Turning to analytical methodology in the study of videogames, Newman takes the ludology vs. narratology debate as his starting point. He is clearly at pains to reconcile the two schools, although his criticism of narratological approaches is reminiscent of Aarseth’s accusation of narratology’s ‘theoretical imperialism’: “The key difference seems to be that the player/practitioner’s experience of videogames demonstrates a sensitivity and awareness of the variegated structure of gaming that narrative theory can, at best, indicate, and, at worst, completely neglect in its impulse to reduce videogames to mere narrative structures” (92). However, he fails to address the theoretical problems resulting from an over-reliance on the player/practitioner perspective that is implicitly posited as an antidote.

Nevertheless, Newman’s analysis of the process of ‘reading’ a videogame ‘text’ is intelligent and multi-faceted. Striving to transcend the binary opposition of interactive and non-interactive, he presents a model of varying levels of engagement, and points out that “narrative sequences can necessitate their own level of interactivity” (97). He also challenges the rhetoric of immersion, asserting that “the desirability of ‘immersion’ and the experiential dissolution of mediation has become a taken-for-granted trope in writings on technology” (104).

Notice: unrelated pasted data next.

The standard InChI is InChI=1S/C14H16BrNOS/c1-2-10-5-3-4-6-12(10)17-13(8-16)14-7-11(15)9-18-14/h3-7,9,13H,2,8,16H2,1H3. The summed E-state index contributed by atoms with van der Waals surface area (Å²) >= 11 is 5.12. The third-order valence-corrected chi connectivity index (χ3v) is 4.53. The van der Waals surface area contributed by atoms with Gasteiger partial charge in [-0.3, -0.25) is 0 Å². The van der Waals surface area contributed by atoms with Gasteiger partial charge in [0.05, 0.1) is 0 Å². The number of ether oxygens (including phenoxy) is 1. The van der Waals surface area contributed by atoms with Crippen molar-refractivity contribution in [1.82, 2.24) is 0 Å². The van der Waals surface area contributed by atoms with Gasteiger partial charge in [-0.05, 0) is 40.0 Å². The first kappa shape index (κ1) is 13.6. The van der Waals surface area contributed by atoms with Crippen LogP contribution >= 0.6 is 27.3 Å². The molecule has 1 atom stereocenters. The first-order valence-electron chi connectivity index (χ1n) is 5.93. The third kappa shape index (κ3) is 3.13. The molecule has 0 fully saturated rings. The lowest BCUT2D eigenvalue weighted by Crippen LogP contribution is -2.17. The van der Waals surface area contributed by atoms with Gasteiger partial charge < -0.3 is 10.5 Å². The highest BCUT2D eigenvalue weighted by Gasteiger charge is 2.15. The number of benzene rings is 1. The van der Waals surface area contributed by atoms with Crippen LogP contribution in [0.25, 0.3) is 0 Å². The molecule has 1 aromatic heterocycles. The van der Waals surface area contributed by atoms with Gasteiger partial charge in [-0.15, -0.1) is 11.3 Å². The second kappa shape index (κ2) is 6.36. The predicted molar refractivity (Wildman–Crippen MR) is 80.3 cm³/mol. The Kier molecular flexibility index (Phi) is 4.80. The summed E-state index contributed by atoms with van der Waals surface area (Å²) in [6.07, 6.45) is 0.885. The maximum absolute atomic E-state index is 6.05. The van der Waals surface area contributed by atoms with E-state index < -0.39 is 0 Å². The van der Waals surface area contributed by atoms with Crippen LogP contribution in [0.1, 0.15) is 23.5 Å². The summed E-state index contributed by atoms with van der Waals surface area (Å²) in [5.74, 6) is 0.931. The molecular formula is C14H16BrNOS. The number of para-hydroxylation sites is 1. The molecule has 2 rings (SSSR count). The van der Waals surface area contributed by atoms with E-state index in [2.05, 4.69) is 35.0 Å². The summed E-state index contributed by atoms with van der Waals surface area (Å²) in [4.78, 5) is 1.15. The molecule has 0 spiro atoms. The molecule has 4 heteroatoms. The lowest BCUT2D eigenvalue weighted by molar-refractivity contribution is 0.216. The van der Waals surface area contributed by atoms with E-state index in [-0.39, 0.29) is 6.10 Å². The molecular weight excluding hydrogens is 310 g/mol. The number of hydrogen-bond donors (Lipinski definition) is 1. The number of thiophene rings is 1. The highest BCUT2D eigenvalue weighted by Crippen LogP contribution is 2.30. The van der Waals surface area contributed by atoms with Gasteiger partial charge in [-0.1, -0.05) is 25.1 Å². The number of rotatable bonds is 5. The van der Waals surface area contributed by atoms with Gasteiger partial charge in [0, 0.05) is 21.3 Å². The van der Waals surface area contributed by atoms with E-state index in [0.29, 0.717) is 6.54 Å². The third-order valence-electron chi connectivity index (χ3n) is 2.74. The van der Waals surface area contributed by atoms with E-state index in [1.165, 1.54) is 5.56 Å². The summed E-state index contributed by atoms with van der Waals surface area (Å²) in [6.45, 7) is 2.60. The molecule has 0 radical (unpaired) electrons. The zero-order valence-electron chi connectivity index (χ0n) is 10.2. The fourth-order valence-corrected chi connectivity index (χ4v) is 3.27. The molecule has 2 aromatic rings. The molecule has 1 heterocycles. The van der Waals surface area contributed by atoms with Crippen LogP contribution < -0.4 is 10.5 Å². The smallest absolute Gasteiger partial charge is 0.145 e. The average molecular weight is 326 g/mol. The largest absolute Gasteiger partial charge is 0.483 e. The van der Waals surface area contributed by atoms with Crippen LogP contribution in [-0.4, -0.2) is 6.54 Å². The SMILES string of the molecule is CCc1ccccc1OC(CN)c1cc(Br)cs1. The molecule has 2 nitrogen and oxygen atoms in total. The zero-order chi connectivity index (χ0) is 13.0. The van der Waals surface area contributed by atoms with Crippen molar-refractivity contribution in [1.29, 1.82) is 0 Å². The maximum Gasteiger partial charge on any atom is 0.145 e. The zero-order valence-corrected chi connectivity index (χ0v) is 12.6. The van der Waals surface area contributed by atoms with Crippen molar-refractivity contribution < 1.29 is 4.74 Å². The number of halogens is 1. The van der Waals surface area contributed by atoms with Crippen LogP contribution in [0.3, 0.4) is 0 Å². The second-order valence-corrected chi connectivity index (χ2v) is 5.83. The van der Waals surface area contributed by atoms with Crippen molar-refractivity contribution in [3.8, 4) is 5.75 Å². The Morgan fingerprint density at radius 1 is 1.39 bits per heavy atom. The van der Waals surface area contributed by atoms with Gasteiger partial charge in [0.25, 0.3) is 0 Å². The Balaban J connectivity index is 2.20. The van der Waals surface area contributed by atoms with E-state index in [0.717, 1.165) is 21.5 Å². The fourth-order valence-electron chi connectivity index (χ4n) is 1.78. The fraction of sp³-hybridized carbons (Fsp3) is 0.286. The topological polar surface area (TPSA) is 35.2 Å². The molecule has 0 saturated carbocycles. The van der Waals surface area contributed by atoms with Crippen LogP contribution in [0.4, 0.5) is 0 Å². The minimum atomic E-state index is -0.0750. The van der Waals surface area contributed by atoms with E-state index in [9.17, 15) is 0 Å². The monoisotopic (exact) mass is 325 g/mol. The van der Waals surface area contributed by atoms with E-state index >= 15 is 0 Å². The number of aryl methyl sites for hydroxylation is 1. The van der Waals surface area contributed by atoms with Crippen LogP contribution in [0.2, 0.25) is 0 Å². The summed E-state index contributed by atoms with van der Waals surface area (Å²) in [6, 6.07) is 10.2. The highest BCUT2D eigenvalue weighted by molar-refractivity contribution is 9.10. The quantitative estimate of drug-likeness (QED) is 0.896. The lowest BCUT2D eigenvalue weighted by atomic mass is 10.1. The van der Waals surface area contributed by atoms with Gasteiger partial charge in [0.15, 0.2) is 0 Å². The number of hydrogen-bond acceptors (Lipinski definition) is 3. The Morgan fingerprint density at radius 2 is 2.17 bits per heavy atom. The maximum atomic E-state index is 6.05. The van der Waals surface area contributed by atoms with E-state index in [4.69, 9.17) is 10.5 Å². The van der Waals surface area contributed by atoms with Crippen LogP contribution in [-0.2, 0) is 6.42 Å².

His concluding statement – “All the possible elements that could be presented by the game could be seen to constitute its ‘story’, while ‘plot’ or causation is created through the performance and activity of the player in dialogue with the simulation” (105) – evokes the Bakhtinian model of dialogic interaction, which might well allow for an integration of narratological and ludological concepts.

After this tour de force through his area of expertise, Newman once again intrudes into foreign territory – space. Taking his cues from theorists such as De Certeau, Lev Manovich and Aarseth, he contrasts space and cyberspace, introduces spatial typologies and speculates on means to increase the legibility of space. Despite his efforts, however, space will remain an abstract concept for most readers of this chapter.

Only towards the end of the chapter does he start to raise questions that go beyond the simplistic treatment of space that is so common in games studies: “[I]t is [videogames’] deviation from the patterns of real space that enables them to function as games” (122). As so often in this book, the reader is left with the impression that Newman is unwilling or unable to elaborate on a point that would well warrant some further consideration.

However, the following chapter – ‘Videogame Players and Characters’ – makes up for the rather weak one that precedes it. Drawing on his previous work, particularly his article “In Search of the Videogame Player” (New Media & Society 4:3), Newman presents a succinct analysis of game characters, pointing out that they “are not distinguished or identified with in terms of appearance but rather […] in terms of gameplay-affecting characteristics” (129). This is supported by data about longitudinal changes in player preferences, which show a distinctive shift from representational to functional aspects.